“It was very exciting because we could — from one blood sample — predict which patients would be progression-free the longest,” explains Van Loan.
Starting in 2009, the approach was tested as part of a much larger clinical trial on patients whose prostate cancer is resistant to castration therapy and has spread to bone.
More than 1,000 prostate cancer patients were enrolled in the nationwide double-blind study of a new cancer therapy and of the bone marker test. That trial was conducted by SWOG, a national cancer cooperative group supported by the National Cancer Institute. All patients in that trial received standard-of-care chemotherapy. Half of the subjects also were given atrasentan, an experimental bone-targeted pill, while the other half received a matched placebo. Nearly 900 patients in the trial consented to having their bone marker levels monitored to determine if the bone health measures correlated with response and outcomes. Lara and Van Loan hypothesized that patients with high bone marker levels would preferentially benefit from a bone-targeted drug such as atrasentan.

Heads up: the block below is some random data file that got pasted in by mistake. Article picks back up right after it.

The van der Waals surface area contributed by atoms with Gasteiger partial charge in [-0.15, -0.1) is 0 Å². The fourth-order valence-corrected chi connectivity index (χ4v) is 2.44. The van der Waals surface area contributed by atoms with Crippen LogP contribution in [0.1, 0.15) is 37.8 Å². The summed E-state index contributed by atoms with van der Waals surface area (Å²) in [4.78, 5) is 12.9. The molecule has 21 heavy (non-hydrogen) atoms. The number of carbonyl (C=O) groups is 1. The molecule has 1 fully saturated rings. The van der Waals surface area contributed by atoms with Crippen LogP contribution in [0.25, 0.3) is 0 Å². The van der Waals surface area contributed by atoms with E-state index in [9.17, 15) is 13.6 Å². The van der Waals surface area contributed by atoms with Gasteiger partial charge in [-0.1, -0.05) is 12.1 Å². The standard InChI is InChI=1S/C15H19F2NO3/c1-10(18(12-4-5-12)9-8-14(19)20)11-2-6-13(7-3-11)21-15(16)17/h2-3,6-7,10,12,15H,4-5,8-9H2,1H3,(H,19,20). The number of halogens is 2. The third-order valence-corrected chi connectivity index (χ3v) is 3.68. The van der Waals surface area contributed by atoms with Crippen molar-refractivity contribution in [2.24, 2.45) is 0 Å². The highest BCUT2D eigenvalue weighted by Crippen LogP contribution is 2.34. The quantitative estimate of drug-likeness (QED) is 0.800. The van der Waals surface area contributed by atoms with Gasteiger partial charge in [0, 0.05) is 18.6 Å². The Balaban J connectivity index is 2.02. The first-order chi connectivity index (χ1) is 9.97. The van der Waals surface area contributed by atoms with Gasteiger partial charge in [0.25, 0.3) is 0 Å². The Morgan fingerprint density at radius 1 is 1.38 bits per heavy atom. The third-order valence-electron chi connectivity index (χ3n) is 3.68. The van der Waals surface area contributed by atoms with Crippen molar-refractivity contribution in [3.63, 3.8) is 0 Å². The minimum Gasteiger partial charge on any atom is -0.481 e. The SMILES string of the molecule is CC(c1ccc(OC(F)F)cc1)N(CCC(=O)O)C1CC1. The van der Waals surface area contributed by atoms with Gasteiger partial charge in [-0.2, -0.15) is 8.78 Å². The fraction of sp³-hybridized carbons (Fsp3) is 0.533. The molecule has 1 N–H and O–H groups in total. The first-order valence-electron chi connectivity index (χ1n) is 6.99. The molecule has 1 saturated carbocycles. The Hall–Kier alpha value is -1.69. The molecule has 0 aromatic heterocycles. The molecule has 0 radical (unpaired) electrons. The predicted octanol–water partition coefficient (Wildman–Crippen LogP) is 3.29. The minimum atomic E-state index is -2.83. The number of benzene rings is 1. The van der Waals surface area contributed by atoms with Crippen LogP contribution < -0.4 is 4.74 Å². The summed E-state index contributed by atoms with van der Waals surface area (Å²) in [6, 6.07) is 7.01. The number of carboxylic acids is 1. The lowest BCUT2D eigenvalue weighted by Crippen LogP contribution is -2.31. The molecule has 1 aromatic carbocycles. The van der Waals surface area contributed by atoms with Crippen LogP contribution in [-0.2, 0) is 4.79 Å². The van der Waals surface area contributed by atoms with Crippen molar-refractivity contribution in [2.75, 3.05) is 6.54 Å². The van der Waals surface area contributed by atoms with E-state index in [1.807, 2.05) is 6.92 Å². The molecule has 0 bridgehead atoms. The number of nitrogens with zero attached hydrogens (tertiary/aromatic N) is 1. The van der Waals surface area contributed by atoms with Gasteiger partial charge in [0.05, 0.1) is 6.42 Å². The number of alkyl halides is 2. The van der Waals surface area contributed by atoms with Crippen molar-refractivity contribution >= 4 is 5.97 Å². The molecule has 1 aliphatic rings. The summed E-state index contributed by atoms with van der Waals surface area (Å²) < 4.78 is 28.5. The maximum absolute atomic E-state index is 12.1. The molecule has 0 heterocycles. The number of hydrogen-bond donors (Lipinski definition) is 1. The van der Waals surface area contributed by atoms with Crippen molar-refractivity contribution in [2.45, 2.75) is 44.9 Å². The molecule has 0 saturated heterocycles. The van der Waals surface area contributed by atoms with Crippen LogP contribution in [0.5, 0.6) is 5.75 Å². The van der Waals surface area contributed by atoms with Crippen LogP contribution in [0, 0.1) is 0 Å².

Over nearly three years, chemist Erik Gertz and a cadre of UC Davis graduate and undergraduate students analyzed 4,000 blood samples from more than 800 patients in the study. Each sample was analyzed using four different tests with an instrument called a spectrophotometer. The instrument allowed the scientists to determine the extent to which each sample absorbed light. Higher absorbance rates correlated with bone marker concentrations in each sample.